UGMA vs UTMA: Which is the Best for College Savings?

Many parents may want to get an early start on securing their child’s educational and financial future. The Uniform Gift to Minors Act (UGMA) and Uniform Transfers to Minors Act (UTMA) are both excellent options to consider. These accounts are very flexible and beneficial for your child’s future. You can choose the types of investments and decide when your child receives these funds. 

UGMA vs UTMA: Overview

UGMA and UTMA accounts are both custodial accounts that allow a person to set aside funds for their children to receive in the future. These funds are effectively like a trust that your child can receive when they are an adult. You can invest the funds in stocks, bonds and other assets.

When your child is 18 years or older, they can access these funds. Unlike 529 plans, your child can use these funds for any type of expenses, not just education expenses.

Uniform Gifts to Minors Act (UGMA) 

UGMAs have been around since 1956. This account allows parents to invest in assets like stocks, bonds and mutual funds. UGMAs are essentially a trust alternative for less wealthy families who still want to help their children prepare for the future. This account is an excellent option for parents who want to give their children money for future expenses.

This account also has less flexibility, as the UGMA automatically transfers the assets to your child when they become a legal adult. However, the age of majority is higher in certain states like Alabama, Nebraska, New York, Indiana, and Mississippi. Your child may be unable to access the funds until they turn 19-21 if you live in these states.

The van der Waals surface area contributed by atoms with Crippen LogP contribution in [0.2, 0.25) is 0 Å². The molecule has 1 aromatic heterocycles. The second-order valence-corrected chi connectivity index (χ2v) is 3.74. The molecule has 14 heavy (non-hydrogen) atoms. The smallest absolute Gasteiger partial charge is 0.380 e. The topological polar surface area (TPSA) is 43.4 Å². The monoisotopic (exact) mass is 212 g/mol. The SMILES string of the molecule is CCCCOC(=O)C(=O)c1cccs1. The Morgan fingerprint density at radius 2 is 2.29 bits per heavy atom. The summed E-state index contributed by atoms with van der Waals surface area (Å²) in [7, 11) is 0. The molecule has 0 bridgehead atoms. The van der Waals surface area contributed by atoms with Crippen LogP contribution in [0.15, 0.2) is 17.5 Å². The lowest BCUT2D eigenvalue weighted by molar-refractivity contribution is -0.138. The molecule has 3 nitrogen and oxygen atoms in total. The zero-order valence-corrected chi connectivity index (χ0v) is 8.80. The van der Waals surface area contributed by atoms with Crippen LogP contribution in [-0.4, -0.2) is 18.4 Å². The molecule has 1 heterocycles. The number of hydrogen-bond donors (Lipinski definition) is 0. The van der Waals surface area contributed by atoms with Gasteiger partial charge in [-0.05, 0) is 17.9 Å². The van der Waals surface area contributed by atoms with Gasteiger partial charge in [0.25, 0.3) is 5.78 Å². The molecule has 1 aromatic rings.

Uniform Transfers to Minors Act (UTMA)

Several decades later, parents soon become eligible to open a UTMA, which has many benefits in terms of flexibility. New legislation was created in the 1980s, after some states saw the limitations of UGMAs. UTMAs were created in 1996 to allow more flexibility for parents who were interested in different types of investments.

UTMA accounts also offer parents more control in when their child receives funds. Based on current regulations, parents may choose when their child receives the funds, and this can be when they are 18-25 years. This may be a better option if your child doesn’t go to college, and you want them to access the funds when they are older.

What Assets Can You Hold in UGMA Accounts?

Although a UHMA is somewhat restrictive, you can still hold a variety of assets in the account.

How Do UTMA Accounts Differ in Asset Flexibility?

Many people choose to set up UTMA accounts instead, as it offers more flexibility in terms of what types of assets you can own. For example, if you set up a UTMA, you can invest in other assets like real estate, fine art, patents and royalties.

UTMAs may also invest in traditional assets, including stocks, bonds, mutual funds, and other investments. For many, this extra freedom can allow one to pursue alternative investments and to achieve greater portfolio diversification.

UTMA vs UGMA Tax Considerations

The UTMA and UGMA options provide you with more flexibility. However, the cost of this flexibility is less tax benefits relative to 529 accounts. It is important to be mindful of several factors related to taxes, and to limit your contributions to provide the most tax benefits for your children.